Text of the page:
Repeat performance | Michigan routs Ohio State, again ends Buckeyes' Big Ten title hopes

Bill Rabinowitz
The Columbus Dispatch

For the second straight year, Michigan brought misery to the Ohio State Buckeyes.

As hard as it is for the Buckeyes to swallow, Saturday's 45-23 loss to their archrivals was more painful than last year's loss.

In 2021, the Wolverines had home field, snowy weather that favored them and a Buckeye team weakened by illness. That 42-27 loss could be written off as a blip, not necessarily a signal that the rivalry had swung back to Michigan.

Replay:Michigan beats Ohio State, Wolverines remain undefeated | Final: Michigan 45, OSU 23

Ohio State band:Bach in business, the Ohio State band performs one last crescendo at halftime vs. Michigan

But to lose in a blowout in ideal weather to the underdog Wolverines at Ohio Stadium, where Ohio State hadn't lost to the Wolverines since 2000? Armageddon has arrived.

The Buckeyes' undefeated season has ended, and they will watch Michigan (12-0) play for its second straight Big Ten title, though next weekend's game is probably more than Ohio State can stomach. The Buckeyes (11-1) might still have an outside chance to qualify for the College Football Playoff, but save for a chance for a rematch against the Wolverines, that feels hollow for now.

Nov 26, 2022; Columbus, Ohio, USA;  Michigan Wolverines linebacker Michael Barrett (23) waves the Michigan flag following their 45-23 win over the Ohio State Buckeyes in the NCAA football game at Ohio Stadium. Mandatory Credit: Adam Cairns-The Columbus Dispatch

"This was not the outcome we envisioned," said Ohio State coach Ryan Day. "I thought we had a really good (week) of preparation. I thought we were building towards playing really well in this game. We were playing really well in the first half. I felt really good going into the second half, and we just didn't execute well enough in the second half."

Michigan, ranked No. 3 in the CFP standings, won with a formula few expected. The Wolverines like to bludgeon opponents on the ground, which it did last year in running for 297 yards in Ann Arbor. Star running back Blake Corum started after injuring a knee last week but left after only two carries. Ohio State, ranked No. 2, held Michigan's running game in check in the first half before collapsing in the fourth quarter.

Donovan Edwards provided the knockout punch with a 75-yard touchdown run for Michigan's final score and added an 85-yarder to add further insult.

Earlier, it was the Wolverines' ability to exploit OSU's season-long pass-coverage issues for three long scores that allowed the Wolverines to hang in and take the lead when it looked like the Buckeyes might grab the upper hand.

"They were trying to stop our identity of playing smash-mouth football," said Michigan quarterback J.J. McCarthy. "They were trying to stop the run, so they let passes get deep."

Michigan receiver Cornelius Johnson catches a touchdown pass.

Cornelius Johnson had touchdowns of 69 and 75 yards from McCarthy in the first half. Those plays kept Ohio State from having a bigger lead than the 20-17 one the Buckeyes had at halftime.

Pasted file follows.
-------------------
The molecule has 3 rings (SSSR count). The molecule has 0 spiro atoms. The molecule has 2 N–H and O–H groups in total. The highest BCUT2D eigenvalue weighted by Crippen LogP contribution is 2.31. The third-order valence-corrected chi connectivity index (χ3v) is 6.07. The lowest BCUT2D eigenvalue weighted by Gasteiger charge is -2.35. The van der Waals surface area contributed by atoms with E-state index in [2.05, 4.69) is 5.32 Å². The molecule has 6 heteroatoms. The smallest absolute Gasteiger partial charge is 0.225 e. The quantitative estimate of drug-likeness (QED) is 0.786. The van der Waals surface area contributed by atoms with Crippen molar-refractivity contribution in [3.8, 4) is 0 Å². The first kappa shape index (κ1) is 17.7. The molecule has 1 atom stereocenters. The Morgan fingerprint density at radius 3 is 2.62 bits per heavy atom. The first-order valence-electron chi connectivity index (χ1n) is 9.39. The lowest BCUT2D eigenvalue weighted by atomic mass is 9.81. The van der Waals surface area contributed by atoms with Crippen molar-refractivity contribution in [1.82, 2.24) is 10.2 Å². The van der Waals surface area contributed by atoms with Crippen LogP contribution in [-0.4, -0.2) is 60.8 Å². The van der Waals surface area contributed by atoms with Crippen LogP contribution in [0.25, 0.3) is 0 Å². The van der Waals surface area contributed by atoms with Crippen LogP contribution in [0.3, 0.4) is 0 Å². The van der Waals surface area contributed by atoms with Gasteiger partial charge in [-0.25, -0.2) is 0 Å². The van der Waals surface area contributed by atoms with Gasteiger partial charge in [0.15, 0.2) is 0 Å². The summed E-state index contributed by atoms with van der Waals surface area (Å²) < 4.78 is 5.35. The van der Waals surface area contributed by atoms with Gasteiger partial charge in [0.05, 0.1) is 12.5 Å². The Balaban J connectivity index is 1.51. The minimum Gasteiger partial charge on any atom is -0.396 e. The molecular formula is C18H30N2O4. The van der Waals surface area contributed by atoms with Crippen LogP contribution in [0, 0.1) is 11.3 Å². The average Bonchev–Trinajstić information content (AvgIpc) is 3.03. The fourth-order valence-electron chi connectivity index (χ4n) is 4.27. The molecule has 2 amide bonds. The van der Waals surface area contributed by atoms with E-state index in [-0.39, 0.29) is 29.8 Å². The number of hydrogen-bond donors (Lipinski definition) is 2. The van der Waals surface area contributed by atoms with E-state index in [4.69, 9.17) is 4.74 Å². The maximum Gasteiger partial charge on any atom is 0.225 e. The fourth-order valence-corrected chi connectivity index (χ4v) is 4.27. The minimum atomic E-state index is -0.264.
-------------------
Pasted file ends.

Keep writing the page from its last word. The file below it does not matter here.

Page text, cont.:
Michigan took the lead for good on another big play to score on its opening possession of the second half. The Wolverines drove to the OSU 45 when tight end Colston Loveland slipped behind safety Lathan Ransom for a 45-yard score to take a 24-20 lead.

Michigan then drove 80 yards in 15 plays to take a 31-20 lead early in the fourth quarter. Safety Ronnie Hickman was called for pass interference on a third-down incompletion in the end zone to set up a McCarthy 3-yard keeper for the score.

Ohio State tight end Cade Stover is unable to catch a pass while being defended by Michigan linebacker Jaylen Harrell.

Ohio State's offense couldn't respond. The Buckeyes managed only one field goal in the second half as C.J. Stroud's Heisman Trophy bid took a blow. He completed 31 of 48 passes for 349 yards with two interceptions that ended the Buckeyes' final two drives.

“I think when you looked at the first half,  physically, we were playing very well up front, especially on defense," Day said. "Then, in the second half, it was more of the same: too many big plays. You look at the game, it was way too many big plays.”

Michigan receiver Cornelius Johnson catches a pass behind Ohio State linebacker Tommy Eichenberg.

The game couldn't have started any better for Ohio State.

The Buckeyes took the opening kickoff and drove 81 yards for a touchdown.

But Ohio State found the end zone only one more time. A fourth-down incompletion at the Michigan 34 ended one drive, and others fizzled quickly.

The Buckeyes didn't attempt a deep pass until late in the first half, and it paid off. Marvin Harrison Jr., who dropped his first pass of the season earlier in the half, got behind Michigan's Gemon Green for a 42-yard touchdown to put Ohio State ahead 20-17.

Michigan receiver Cornelius Johnson avoids a tackle by Ohio State defensive end Jack Sawyer on his way to a 69-yard touchdown.

Then came the disastrous second half, which will start another long year of regret and soul-searching in Columbus.

“I’m going to obviously have to look and see where all the breakdowns were," Day said. "But it wasn’t just in one area. Missed tackle on the first play, and then we got beat on a double move on the second play. And then there were some missed fits on the run game."

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